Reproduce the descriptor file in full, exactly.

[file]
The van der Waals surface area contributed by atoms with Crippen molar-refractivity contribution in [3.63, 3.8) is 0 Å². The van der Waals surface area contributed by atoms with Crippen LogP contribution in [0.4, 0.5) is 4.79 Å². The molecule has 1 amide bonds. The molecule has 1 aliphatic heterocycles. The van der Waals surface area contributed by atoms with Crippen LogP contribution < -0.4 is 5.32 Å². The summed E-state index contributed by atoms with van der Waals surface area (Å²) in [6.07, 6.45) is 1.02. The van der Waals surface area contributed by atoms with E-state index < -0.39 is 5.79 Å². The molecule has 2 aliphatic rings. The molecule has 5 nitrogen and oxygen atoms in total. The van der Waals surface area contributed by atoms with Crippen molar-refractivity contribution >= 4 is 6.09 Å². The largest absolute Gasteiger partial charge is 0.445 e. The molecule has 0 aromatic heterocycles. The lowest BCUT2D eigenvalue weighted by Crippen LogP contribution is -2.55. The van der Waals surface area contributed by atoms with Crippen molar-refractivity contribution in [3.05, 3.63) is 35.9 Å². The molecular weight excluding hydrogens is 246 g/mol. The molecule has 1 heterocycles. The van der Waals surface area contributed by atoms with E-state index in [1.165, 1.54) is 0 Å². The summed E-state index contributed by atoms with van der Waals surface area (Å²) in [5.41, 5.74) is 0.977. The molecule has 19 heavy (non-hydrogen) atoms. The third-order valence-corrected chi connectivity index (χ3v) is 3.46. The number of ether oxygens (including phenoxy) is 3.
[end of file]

The van der Waals surface area contributed by atoms with Crippen molar-refractivity contribution in [3.63, 3.8) is 0 Å². The van der Waals surface area contributed by atoms with Crippen LogP contribution in [0.4, 0.5) is 4.79 Å². The molecule has 1 amide bonds. The molecule has 1 aliphatic heterocycles. The van der Waals surface area contributed by atoms with Crippen LogP contribution < -0.4 is 5.32 Å². The summed E-state index contributed by atoms with van der Waals surface area (Å²) in [6.07, 6.45) is 1.02. The van der Waals surface area contributed by atoms with E-state index < -0.39 is 5.79 Å². The molecule has 2 aliphatic rings. The molecule has 5 nitrogen and oxygen atoms in total. The van der Waals surface area contributed by atoms with Crippen molar-refractivity contribution >= 4 is 6.09 Å². The largest absolute Gasteiger partial charge is 0.445 e. The molecule has 0 aromatic heterocycles. The lowest BCUT2D eigenvalue weighted by Crippen LogP contribution is -2.55. The van der Waals surface area contributed by atoms with Crippen molar-refractivity contribution in [3.05, 3.63) is 35.9 Å². The molecular weight excluding hydrogens is 246 g/mol. The molecule has 1 heterocycles. The van der Waals surface area contributed by atoms with E-state index in [1.165, 1.54) is 0 Å². The summed E-state index contributed by atoms with van der Waals surface area (Å²) in [5.41, 5.74) is 0.977. The molecule has 19 heavy (non-hydrogen) atoms. The third-order valence-corrected chi connectivity index (χ3v) is 3.46. The number of ether oxygens (including phenoxy) is 3.